colored as the Alberta material and never brings the prices that the
finer Alberta material brings. It’s not about where it’s from, it’s
about quality.

WayneDr. E. Hanuman Aspler
Webmaster


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#5

All, I have been cutting Ammonite fossils for about 5 years now. I
cut them without capping or treating. I was unaware that a
difference in quality existed between the Alberta and Saskatchewan
material. Isn’t the deposit in both locations geologically similar
in age and similar in fossil production process? In any deposit of
gemstone material there will be a large variance in quality of
material. Gemstone miners have told me that if they get a 5% yield
of gemstone material from all the material they mine they consider
the deposit a good find. Sounds like a marketing ploy to me more
than a real difference in quality.

Gerry GalarneauDr. E. Hanuman Aspler
Webmaster


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#6

Ammolite is not a gemstone - even though some people may try and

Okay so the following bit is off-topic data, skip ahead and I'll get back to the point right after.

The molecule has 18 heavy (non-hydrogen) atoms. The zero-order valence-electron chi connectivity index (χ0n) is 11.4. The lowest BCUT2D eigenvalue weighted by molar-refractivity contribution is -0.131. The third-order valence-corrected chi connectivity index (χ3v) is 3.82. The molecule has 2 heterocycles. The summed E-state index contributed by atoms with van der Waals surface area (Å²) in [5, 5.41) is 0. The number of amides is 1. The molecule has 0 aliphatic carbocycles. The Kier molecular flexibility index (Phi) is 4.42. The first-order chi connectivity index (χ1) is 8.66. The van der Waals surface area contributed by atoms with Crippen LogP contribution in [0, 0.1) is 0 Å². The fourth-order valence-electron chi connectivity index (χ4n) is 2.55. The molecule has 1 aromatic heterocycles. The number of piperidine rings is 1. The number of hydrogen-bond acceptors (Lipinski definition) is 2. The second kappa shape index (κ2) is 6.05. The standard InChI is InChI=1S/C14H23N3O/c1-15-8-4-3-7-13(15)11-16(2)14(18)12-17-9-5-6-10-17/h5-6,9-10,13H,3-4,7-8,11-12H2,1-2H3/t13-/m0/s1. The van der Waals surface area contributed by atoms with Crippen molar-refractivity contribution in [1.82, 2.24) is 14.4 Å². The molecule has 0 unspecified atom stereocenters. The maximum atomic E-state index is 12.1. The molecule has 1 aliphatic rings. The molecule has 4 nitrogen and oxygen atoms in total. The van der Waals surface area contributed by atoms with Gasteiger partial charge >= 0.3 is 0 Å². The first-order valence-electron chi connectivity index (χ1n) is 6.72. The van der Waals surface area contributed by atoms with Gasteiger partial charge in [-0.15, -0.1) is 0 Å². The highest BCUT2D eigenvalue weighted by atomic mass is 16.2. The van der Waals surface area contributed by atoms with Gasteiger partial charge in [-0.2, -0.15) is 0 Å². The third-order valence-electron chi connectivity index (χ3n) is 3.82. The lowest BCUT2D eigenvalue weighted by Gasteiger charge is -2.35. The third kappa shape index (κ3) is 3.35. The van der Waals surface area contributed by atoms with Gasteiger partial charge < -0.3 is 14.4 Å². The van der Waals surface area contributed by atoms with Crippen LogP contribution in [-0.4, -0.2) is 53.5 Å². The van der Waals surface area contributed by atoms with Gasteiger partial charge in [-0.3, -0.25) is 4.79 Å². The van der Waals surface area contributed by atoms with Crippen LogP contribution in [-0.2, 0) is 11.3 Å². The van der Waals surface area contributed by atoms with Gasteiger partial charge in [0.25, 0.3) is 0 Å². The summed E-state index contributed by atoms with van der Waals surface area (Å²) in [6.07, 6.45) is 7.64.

claim this. Ammolite was granted official gemstone status in 1981 by
CIBJO International Commission of Colored Gemstones. This means
nothing at all - The CIBJO is simply an international caucus of
"…national trade organizations. CIBJO purpose is to encourage
harmonization, promote international cooperation in the jewellery
industry and to consider issues which concern the trade worldwide.
Foremost among these is to protect consumer confidence in the
industry." (Quote from their site http://www.cibjo.org)

The material is only the soft nacre of fossilized shell from
ammonites. The “stones” available on the market seem to be this thin
nacre with a backing (natural or artificial) that has been
impregnated with a stabilizing material (usually plastic) and a cap
of some type - rather like an opal triplet.

It’s pretty, fragile and perfectly acceptable for decorative use -
but a gemstone?

Tony Konrath.Dr. E. Hanuman Aspler
Webmaster


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#7

I hope my first post after lengthy lurking doesn’t sound too snotty.

   The issue for me is I was under the impression that only the
Alberta stone was accepted as a gem!

To which I must respond-- Is it beautiful? Is it rare? What is a
gem anyway?

S. Lingo


#8

Hi Tony,

  It's pretty, fragile and perfectly acceptable for decorative use
- but a gemstone? 

I understand where you’re coming from but it all depends on how you
define gemstone. If you stick with the traditional definition -
which includes rarity, beauty and durability - then you’re right.